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What is Information Governance and What Does it Have to Do with E-Discovery?
By Maureen O’Neill
“Predictive coding” reigned as the hot topic of conversation in legal technology circles over the last few years, but its preeminence soon may be over. “Information governance” now features prominently in the commentary of thought-leading lawyers and legal technologists. But what exactly is “information governance?” And what are the implications for e-discovery? Over the next several months, I’ll explore in the DiscoverReady Blog the developments around information governance (IG) and the various ways in which IG impacts the practice of law generally, and the conduct of e-discovery in particular. But to start, I’ll offer up some definitions and a framework for thinking about IG and other related topics that are also getting increased attention. To do that, I’ll pose some questions that I’m hearing often in my conversations with DiscoverReady’s clients and our industry colleagues:
Not just a picture, professional legal video is about what is in the picture. If you are new to litigation and video testimony, advice from the author-videographer can help you best present your witness’s story. Here’s what to look for in an effective video.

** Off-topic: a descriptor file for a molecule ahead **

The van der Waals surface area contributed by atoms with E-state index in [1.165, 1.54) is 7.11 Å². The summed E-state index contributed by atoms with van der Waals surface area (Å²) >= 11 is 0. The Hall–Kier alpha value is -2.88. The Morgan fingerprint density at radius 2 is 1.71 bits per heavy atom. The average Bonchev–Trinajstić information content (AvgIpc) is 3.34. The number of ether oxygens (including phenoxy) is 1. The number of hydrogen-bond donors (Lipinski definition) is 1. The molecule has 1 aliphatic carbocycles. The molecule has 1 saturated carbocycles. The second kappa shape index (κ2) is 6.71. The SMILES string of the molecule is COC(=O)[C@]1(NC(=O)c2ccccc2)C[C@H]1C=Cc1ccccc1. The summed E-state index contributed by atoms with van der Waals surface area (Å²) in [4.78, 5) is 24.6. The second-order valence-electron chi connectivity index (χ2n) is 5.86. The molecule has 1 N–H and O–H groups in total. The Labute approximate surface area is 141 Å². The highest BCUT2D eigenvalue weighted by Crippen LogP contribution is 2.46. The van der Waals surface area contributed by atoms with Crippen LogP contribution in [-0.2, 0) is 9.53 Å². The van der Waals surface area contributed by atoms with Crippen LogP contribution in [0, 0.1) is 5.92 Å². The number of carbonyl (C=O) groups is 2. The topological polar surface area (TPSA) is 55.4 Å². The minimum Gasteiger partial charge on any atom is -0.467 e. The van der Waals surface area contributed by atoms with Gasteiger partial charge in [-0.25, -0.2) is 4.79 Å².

Attorneys often ask me, “Do you think this works? Will the jury ‘get it’?” The question may follow taping of a complex video deposition for trial or when planning a “day-in-the-life” video documenting a client’s everyday challenges, pain, and suffering. The oft-expressed concern is that jurors’ attention may wane if video evidence becomes tedious.
Novice or home video is everywhere, and producing a video might seem simple enough. Get a camcorder and microphone, point, shoot … and hope the footage works. But professional video production for litigation is held to a higher standard – or should be – because so much rides on the finished product.